Art Therapy

Scream of Consciousness

Penelope Pilot

Permission to Unfurl Your Fury

The process of stream of consciousness writing is usually done simply with an openness to write whatever is happening in your head. Here, I add the extra permission to feel and free your anger. If you’ve been unwell for some time, there is usually some anger that has built up around this. How did your illness/depression/disability come about? Do you hold some hidden blame about it? Are there people in your life who don’t believe you? Do your physical, emotional or spiritual limitations anger you in some way?

In 2010 a sudden illness left me very ill.  I was paralyzed for almost a full year and for much of that time, I was unable to speak. I have never felt such fury. It was also difficult for me to cry, because it took a lot of energy that I didn’t have, so I was pretty much forced to bottle up my emotions. When I finally began to gain some strength, my massage therapist did the kindest, most compassionate thing she could have done as a health care professional. She gave me permission to SCREAM. She said, “Since you have low energy, why don’t you start off by imagining yourself screaming?” Well, that didn’t last long! Soon there was the most massive outpouring of tears, of grief, of screaming and yelling, and of foul language that you have ever heard… and it was okay. In fact, it was quite good and very necessary, and it only lasted for a little while and then I was free to take the next step in my recovery.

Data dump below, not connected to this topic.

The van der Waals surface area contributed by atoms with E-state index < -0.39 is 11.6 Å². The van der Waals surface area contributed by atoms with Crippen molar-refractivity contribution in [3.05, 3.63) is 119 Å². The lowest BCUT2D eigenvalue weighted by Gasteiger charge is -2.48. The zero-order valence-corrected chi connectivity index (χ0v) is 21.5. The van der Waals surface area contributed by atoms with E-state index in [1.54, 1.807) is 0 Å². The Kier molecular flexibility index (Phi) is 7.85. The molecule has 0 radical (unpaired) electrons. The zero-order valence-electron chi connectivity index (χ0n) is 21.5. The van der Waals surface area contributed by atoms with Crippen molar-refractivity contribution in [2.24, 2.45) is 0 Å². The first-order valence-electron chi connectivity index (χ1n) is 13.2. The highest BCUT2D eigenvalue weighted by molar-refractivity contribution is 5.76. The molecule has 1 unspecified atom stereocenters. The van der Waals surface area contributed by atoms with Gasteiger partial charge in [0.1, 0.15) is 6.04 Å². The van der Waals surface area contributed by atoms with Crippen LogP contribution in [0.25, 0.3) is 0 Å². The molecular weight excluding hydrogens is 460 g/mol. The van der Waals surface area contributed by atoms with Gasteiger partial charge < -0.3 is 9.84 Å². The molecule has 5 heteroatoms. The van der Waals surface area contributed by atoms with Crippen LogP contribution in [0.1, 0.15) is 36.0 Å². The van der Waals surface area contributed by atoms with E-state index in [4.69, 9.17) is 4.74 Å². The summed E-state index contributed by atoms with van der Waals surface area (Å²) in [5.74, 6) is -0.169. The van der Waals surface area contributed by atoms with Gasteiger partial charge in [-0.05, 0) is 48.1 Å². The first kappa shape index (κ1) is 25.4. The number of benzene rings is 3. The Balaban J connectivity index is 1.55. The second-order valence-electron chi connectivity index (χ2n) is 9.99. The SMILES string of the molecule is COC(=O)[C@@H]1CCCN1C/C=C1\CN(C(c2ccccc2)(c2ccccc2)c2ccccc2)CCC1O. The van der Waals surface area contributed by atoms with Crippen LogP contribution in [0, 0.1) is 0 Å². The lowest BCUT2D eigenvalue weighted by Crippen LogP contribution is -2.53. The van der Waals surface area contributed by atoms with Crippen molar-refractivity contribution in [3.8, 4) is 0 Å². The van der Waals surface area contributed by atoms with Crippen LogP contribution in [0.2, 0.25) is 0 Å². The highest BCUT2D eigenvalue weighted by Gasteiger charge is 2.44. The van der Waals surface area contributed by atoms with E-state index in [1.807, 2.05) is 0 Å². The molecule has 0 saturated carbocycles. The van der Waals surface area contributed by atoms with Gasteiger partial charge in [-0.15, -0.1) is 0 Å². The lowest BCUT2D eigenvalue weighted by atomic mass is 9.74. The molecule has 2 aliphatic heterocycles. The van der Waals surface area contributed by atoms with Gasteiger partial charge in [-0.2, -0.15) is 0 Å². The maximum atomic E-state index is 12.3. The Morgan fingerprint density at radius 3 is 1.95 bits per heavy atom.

I’m giving you permission, right now, to have whatever feelings are there. Maybe you’re pissed today, or maybe you’re blissful. Either way, these pages are devoted to your freedom of speech, your freedom of mind and ultimately, to live your life more joyfully.

Purpose of this Exercise:

Let it flow, drain your brain! Open up to all that is, and all that’s been hidden. This is a fundamental writing exercise for personal growth, and in my opinion, is the most important one to do regularly and on a daily basis.

Objects Needed:

For this exercise, you will need a journal, a timer, a roll of Scotch tape, a pen –and a willing spirit.

Directions:

At night, place your journal by your bed. In the morning, upon rising, sit up, grab your journal, pen and your timer. Set the timer for 10 minutes. Open your journal and write non-stop until the timer goes off.  The non-stop part is essential. Do not attempt to write anything coherent, intelligent, wise, beautiful, thoughtful, or reverent. Do not attempt to write anything useful.  Just write! Write whatever is in your head. This part is also essential.  I repeat: write whatever is in your head. Then, the minute the timer goes off, fold the pages over and tape the corners shut. You will not be looking at your pages at all until you have written daily for thirty days, hopefully one month’s worth.

My personal experience with this exercise?  Lets just say I exorcized some demons.

When I was first introduced to stream of consciousness writing, it was through the book, “The Artist’s Way,” by Julia Cameron. I had been in a funk for about a year, after a breakup that was both surprising and devastating. I had started drinking and smoking again and was feeling generally unproductive and unmotivated.

I don’t want to give too much away about the process yet, but I will say that I was able to transform my state of being at that time, substantially, just from writing these pages every morning. Through this exercise, I was able to isolate patterns in my thinking that were disabling me from growing and moving ahead. After devoting a few minutes every morning for about a month, I began to feel much more in control of my life again, like I was back in the driver’s seat.

I’d love to hear feedback from you about this exercise!  Please let me know below how it has altered or improved upon your world.

My love to you all!

Elizabeth

If you’d like to try out some of the other exercises that I’ve written, go here!

Categories: Art Therapy

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